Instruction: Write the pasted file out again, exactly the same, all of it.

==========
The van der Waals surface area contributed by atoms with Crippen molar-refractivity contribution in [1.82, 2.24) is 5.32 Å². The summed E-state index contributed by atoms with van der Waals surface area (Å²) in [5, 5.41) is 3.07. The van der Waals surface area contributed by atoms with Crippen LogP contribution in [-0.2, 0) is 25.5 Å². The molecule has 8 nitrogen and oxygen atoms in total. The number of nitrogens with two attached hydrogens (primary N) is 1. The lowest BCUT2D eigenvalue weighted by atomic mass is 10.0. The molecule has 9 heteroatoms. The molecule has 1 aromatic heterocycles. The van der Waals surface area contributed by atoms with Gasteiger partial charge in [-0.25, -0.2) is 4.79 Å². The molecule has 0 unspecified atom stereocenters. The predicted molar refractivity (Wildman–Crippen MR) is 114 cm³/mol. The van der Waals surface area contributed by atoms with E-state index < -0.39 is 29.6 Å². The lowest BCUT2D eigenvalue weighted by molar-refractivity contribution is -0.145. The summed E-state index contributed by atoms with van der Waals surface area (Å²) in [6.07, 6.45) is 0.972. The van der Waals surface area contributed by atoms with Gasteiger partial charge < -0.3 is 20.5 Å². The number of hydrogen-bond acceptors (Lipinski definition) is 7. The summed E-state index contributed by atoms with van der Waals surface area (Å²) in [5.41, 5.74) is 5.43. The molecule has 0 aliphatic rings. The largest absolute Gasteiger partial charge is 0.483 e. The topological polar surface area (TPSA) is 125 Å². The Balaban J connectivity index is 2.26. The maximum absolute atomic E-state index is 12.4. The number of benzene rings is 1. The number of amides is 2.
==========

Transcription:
The van der Waals surface area contributed by atoms with Crippen molar-refractivity contribution in [1.82, 2.24) is 5.32 Å². The summed E-state index contributed by atoms with van der Waals surface area (Å²) in [5, 5.41) is 3.07. The van der Waals surface area contributed by atoms with Crippen LogP contribution in [-0.2, 0) is 25.5 Å². The molecule has 8 nitrogen and oxygen atoms in total. The number of nitrogens with two attached hydrogens (primary N) is 1. The lowest BCUT2D eigenvalue weighted by atomic mass is 10.0. The molecule has 9 heteroatoms. The molecule has 1 aromatic heterocycles. The van der Waals surface area contributed by atoms with Gasteiger partial charge in [-0.25, -0.2) is 4.79 Å². The molecule has 0 unspecified atom stereocenters. The predicted molar refractivity (Wildman–Crippen MR) is 114 cm³/mol. The van der Waals surface area contributed by atoms with E-state index < -0.39 is 29.6 Å². The lowest BCUT2D eigenvalue weighted by molar-refractivity contribution is -0.145. The summed E-state index contributed by atoms with van der Waals surface area (Å²) in [6.07, 6.45) is 0.972. The van der Waals surface area contributed by atoms with Gasteiger partial charge < -0.3 is 20.5 Å². The number of hydrogen-bond acceptors (Lipinski definition) is 7. The summed E-state index contributed by atoms with van der Waals surface area (Å²) in [5.41, 5.74) is 5.43. The molecule has 0 aliphatic rings. The largest absolute Gasteiger partial charge is 0.483 e. The topological polar surface area (TPSA) is 125 Å². The Balaban J connectivity index is 2.26. The maximum absolute atomic E-state index is 12.4. The number of benzene rings is 1. The number of amides is 2.